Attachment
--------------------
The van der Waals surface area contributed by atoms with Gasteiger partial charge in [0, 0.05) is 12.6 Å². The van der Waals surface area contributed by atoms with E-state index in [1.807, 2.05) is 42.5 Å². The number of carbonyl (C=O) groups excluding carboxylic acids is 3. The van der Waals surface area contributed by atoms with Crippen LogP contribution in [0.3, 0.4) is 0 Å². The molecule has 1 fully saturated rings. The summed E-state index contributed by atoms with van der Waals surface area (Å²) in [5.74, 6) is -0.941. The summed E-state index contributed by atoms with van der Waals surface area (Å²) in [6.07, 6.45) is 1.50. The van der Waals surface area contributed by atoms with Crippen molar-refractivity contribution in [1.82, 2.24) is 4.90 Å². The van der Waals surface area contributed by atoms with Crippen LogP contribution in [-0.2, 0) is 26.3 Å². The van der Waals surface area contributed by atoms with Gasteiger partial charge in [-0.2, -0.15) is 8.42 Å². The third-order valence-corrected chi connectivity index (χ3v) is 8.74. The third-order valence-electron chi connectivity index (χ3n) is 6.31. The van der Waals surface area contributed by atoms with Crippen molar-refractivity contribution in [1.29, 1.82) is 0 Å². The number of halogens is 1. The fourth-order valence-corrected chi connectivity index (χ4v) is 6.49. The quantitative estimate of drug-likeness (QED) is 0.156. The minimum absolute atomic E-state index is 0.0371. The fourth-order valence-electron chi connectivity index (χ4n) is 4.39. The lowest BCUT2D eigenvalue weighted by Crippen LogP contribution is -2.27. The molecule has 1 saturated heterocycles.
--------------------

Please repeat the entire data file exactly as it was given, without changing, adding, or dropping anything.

The van der Waals surface area contributed by atoms with Gasteiger partial charge in [0, 0.05) is 12.6 Å². The van der Waals surface area contributed by atoms with E-state index in [1.807, 2.05) is 42.5 Å². The number of carbonyl (C=O) groups excluding carboxylic acids is 3. The van der Waals surface area contributed by atoms with Crippen LogP contribution in [0.3, 0.4) is 0 Å². The molecule has 1 fully saturated rings. The summed E-state index contributed by atoms with van der Waals surface area (Å²) in [5.74, 6) is -0.941. The summed E-state index contributed by atoms with van der Waals surface area (Å²) in [6.07, 6.45) is 1.50. The van der Waals surface area contributed by atoms with Crippen molar-refractivity contribution in [1.82, 2.24) is 4.90 Å². The van der Waals surface area contributed by atoms with Crippen LogP contribution in [-0.2, 0) is 26.3 Å². The van der Waals surface area contributed by atoms with Gasteiger partial charge in [-0.2, -0.15) is 8.42 Å². The third-order valence-corrected chi connectivity index (χ3v) is 8.74. The third-order valence-electron chi connectivity index (χ3n) is 6.31. The van der Waals surface area contributed by atoms with Crippen molar-refractivity contribution in [1.29, 1.82) is 0 Å². The number of halogens is 1. The fourth-order valence-corrected chi connectivity index (χ4v) is 6.49. The quantitative estimate of drug-likeness (QED) is 0.156. The minimum absolute atomic E-state index is 0.0371. The fourth-order valence-electron chi connectivity index (χ4n) is 4.39. The lowest BCUT2D eigenvalue weighted by Crippen LogP contribution is -2.27. The molecule has 1 saturated heterocycles.